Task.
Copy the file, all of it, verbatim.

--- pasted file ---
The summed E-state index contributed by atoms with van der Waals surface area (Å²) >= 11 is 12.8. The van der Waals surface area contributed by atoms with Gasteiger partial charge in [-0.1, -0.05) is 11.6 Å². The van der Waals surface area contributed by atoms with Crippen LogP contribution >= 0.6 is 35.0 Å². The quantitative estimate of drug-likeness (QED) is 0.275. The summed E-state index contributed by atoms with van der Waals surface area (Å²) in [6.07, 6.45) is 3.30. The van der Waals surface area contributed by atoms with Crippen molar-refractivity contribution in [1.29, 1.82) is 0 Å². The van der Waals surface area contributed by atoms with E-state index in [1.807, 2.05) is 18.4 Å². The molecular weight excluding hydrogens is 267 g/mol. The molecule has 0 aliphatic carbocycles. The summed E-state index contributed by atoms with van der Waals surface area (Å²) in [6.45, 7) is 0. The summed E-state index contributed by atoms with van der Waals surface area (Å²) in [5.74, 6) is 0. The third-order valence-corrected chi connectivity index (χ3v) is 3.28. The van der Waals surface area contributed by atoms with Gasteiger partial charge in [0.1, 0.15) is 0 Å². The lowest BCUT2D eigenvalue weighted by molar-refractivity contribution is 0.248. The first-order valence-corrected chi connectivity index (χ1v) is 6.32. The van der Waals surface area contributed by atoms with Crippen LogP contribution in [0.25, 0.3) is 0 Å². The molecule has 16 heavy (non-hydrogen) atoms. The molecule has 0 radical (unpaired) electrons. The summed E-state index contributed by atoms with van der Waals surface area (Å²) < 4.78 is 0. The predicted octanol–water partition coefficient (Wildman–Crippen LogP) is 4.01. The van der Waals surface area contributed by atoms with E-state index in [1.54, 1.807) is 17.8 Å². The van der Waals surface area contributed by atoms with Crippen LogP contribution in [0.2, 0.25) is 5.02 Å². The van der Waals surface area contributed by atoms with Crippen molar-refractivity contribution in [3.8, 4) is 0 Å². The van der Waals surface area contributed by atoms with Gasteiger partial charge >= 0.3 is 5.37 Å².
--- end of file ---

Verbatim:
The summed E-state index contributed by atoms with van der Waals surface area (Å²) >= 11 is 12.8. The van der Waals surface area contributed by atoms with Gasteiger partial charge in [-0.1, -0.05) is 11.6 Å². The van der Waals surface area contributed by atoms with Crippen LogP contribution >= 0.6 is 35.0 Å². The quantitative estimate of drug-likeness (QED) is 0.275. The summed E-state index contributed by atoms with van der Waals surface area (Å²) in [6.07, 6.45) is 3.30. The van der Waals surface area contributed by atoms with Crippen molar-refractivity contribution in [1.29, 1.82) is 0 Å². The van der Waals surface area contributed by atoms with E-state index in [1.807, 2.05) is 18.4 Å². The molecular weight excluding hydrogens is 267 g/mol. The molecule has 0 aliphatic carbocycles. The summed E-state index contributed by atoms with van der Waals surface area (Å²) in [6.45, 7) is 0. The summed E-state index contributed by atoms with van der Waals surface area (Å²) in [5.74, 6) is 0. The third-order valence-corrected chi connectivity index (χ3v) is 3.28. The van der Waals surface area contributed by atoms with Gasteiger partial charge in [0.1, 0.15) is 0 Å². The lowest BCUT2D eigenvalue weighted by molar-refractivity contribution is 0.248. The first-order valence-corrected chi connectivity index (χ1v) is 6.32. The van der Waals surface area contributed by atoms with Crippen LogP contribution in [0.25, 0.3) is 0 Å². The molecule has 16 heavy (non-hydrogen) atoms. The molecule has 0 radical (unpaired) electrons. The summed E-state index contributed by atoms with van der Waals surface area (Å²) < 4.78 is 0. The predicted octanol–water partition coefficient (Wildman–Crippen LogP) is 4.01. The van der Waals surface area contributed by atoms with E-state index in [1.54, 1.807) is 17.8 Å². The van der Waals surface area contributed by atoms with Crippen LogP contribution in [0.2, 0.25) is 5.02 Å². The van der Waals surface area contributed by atoms with Crippen molar-refractivity contribution in [3.8, 4) is 0 Å². The van der Waals surface area contributed by atoms with Gasteiger partial charge >= 0.3 is 5.37 Å².